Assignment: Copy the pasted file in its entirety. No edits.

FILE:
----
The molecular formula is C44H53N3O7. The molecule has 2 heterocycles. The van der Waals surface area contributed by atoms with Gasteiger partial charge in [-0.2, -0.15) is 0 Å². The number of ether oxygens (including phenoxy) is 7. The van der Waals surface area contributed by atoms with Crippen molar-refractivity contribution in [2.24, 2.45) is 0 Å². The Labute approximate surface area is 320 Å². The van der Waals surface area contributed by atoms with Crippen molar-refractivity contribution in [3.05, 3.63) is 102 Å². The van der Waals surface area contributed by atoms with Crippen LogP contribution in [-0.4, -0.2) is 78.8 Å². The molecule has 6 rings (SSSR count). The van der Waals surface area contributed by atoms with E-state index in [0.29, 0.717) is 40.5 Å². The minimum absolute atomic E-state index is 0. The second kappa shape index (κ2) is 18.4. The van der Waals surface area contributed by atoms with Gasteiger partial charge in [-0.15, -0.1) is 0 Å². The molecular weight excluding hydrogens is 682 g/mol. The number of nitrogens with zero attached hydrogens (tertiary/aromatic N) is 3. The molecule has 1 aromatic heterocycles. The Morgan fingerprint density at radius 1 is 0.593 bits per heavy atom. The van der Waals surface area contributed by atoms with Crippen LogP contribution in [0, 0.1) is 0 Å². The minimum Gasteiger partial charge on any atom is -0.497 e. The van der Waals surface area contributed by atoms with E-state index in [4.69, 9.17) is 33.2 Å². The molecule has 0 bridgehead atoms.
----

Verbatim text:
The molecular formula is C44H53N3O7. The molecule has 2 heterocycles. The van der Waals surface area contributed by atoms with Gasteiger partial charge in [-0.2, -0.15) is 0 Å². The number of ether oxygens (including phenoxy) is 7. The van der Waals surface area contributed by atoms with Crippen molar-refractivity contribution in [2.24, 2.45) is 0 Å². The Labute approximate surface area is 320 Å². The van der Waals surface area contributed by atoms with Crippen molar-refractivity contribution in [3.05, 3.63) is 102 Å². The van der Waals surface area contributed by atoms with Crippen LogP contribution in [-0.4, -0.2) is 78.8 Å². The molecule has 6 rings (SSSR count). The van der Waals surface area contributed by atoms with E-state index in [0.29, 0.717) is 40.5 Å². The minimum absolute atomic E-state index is 0. The second kappa shape index (κ2) is 18.4. The van der Waals surface area contributed by atoms with Gasteiger partial charge in [-0.15, -0.1) is 0 Å². The molecular weight excluding hydrogens is 682 g/mol. The number of nitrogens with zero attached hydrogens (tertiary/aromatic N) is 3. The molecule has 1 aromatic heterocycles. The Morgan fingerprint density at radius 1 is 0.593 bits per heavy atom. The van der Waals surface area contributed by atoms with Crippen LogP contribution in [0, 0.1) is 0 Å². The minimum Gasteiger partial charge on any atom is -0.497 e. The van der Waals surface area contributed by atoms with E-state index in [4.69, 9.17) is 33.2 Å². The molecule has 0 bridgehead atoms.